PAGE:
3. John,

    The key thing which applies to all investments are cycles-economic, property or interest rates.
    The rest what people are comfortable with.
    Property is prone to more government intervention right or left then listed entities as they are seen as wealth creators.
    The current government has made property investment less lucrative for small investors with its recent changes. And the interest rate cycle delayed by brexit will be further barrier. Beware – that said there is room for both – I dabble in both. Cheers,Rajan.

    1. I agree that there’s room for both. However, my point really was that property investors rarely see the property market as a casino, and unfortunately that’s exactly how many investors see the stock market.

  4. John, The average 3 bed semi sells for around £300K where I live. Rent is approx £1000-1100 gross rent a month.
    That put’s the price earnings ratio at around 25 which seems toppy for a boring undifferentiated product.

    The net rent is probably closer to £700 a month. That’s a 2.8% yield which has poor coverage if you consider voids and potential non payments.
    Then there is maintenance – over an above general running costs – could be up to 0.5 to 1%.

    So your real P/E loaded is closer to 40 or 50.

    It’s a busted flush – property prices could easily halve from here.
    The average property price nationally is about £250K
    The average salary nationally is about £27K
    The ratio, which has been around 3.5 to 4X for over 100 years is now over 9

    Your family could be in for a shock, or if they are not heavily leveraged, they may not care.


    1. Such is the nature of price bubbles. The higher prices go, the further they have to fall…

      As for my family, some are buy to let, some own multiple properties outright, so it’s a mix. I don’t know the exact details, but yes, those with the most leverage are most at risk that’s for sure.

    2. Like investors and people buying property care about averages, multiples etc. They don’t.

      For example we have foreign investors who they do not care about investment return, but they need a place to store wealth in a jurisdiction with a good legal system. Pound devaluation helped them.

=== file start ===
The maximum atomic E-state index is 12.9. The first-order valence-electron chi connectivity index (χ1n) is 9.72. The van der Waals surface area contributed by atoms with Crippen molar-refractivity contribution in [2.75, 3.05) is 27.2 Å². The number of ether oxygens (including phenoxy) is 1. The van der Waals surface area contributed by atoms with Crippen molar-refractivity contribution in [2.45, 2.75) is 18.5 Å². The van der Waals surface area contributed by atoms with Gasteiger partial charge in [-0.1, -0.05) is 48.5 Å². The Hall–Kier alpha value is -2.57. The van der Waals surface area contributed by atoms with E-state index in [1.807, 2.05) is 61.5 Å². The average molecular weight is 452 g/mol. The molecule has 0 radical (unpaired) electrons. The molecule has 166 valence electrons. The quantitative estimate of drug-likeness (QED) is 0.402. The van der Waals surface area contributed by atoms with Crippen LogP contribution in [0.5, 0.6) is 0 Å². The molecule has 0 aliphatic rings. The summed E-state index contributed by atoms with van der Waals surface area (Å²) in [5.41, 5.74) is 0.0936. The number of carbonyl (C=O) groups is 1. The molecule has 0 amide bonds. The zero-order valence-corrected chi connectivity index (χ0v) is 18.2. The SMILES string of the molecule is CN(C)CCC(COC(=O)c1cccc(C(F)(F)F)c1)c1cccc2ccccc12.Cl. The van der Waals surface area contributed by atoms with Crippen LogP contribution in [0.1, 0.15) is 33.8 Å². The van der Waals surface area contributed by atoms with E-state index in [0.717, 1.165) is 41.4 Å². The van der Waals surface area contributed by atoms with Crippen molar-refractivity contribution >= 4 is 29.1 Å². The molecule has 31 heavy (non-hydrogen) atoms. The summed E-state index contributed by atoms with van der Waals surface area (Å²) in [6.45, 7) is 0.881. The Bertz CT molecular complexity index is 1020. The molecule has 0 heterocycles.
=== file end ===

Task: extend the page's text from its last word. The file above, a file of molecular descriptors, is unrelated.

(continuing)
We have parents downsizing helping their children on the property ladder. As a financial planners this is now an objective of nearly 65% of our UK based clients.

      Property has another dynamic than equity investing. In bad times as demands contracts, supply contracts too and people delay in puting properties on the market. It is not the same with equity investment.

      1. “In bad times as demands contracts, supply contracts too and people delay in putting properties on the market. It is not the same with equity investment.”

        It is Eugen, liquidity dries up and it becomes difficult to offload many categories of stock.
        Re your other point, foreign investment in UK property is a tiny proportion of the overall market. And you are right many investors in property don’t care about multiples, that’s why they get burned when the market turns south and they get caught or trapped in negative equity..

        It’s the same in equities(shares), pay over the odds in leisure and good times and repent when valuations contract and the share price multiple gets re-rated.


  5. The big difference that I see between stock market and property investors is leverage. Property investors love it and in recent times many have made a lot of money by using it. Of course leverage works well when the market is rising quickly. When the market turns bearish it is a very different matter…

    1. Hi RIT, yes it’s all about leverage and liquidity.

      However, it’s been more than 20 years since the last property market decline, so it’s outside the experience of a lot of younger property investors, so they just don’t see the risk as real.

      They tell themselves that the government will never let house prices fall, but the last big crash in the late 80’s was largely the government’s fault!

  6. Hi John
    I like the advice to go to the market, buy what you want and then leave.
    Typo in 4 – 4: Relax, put your feed up.
    Feed should be feet, I think.
    Best wishes

  7. Thank you for pointing out that share prices are what people see as concrete. If someone is wanting to get into the stock market it would probably be a good idea for them to read into it as much as possible. Hopefully, people look into finding the best investing books possible.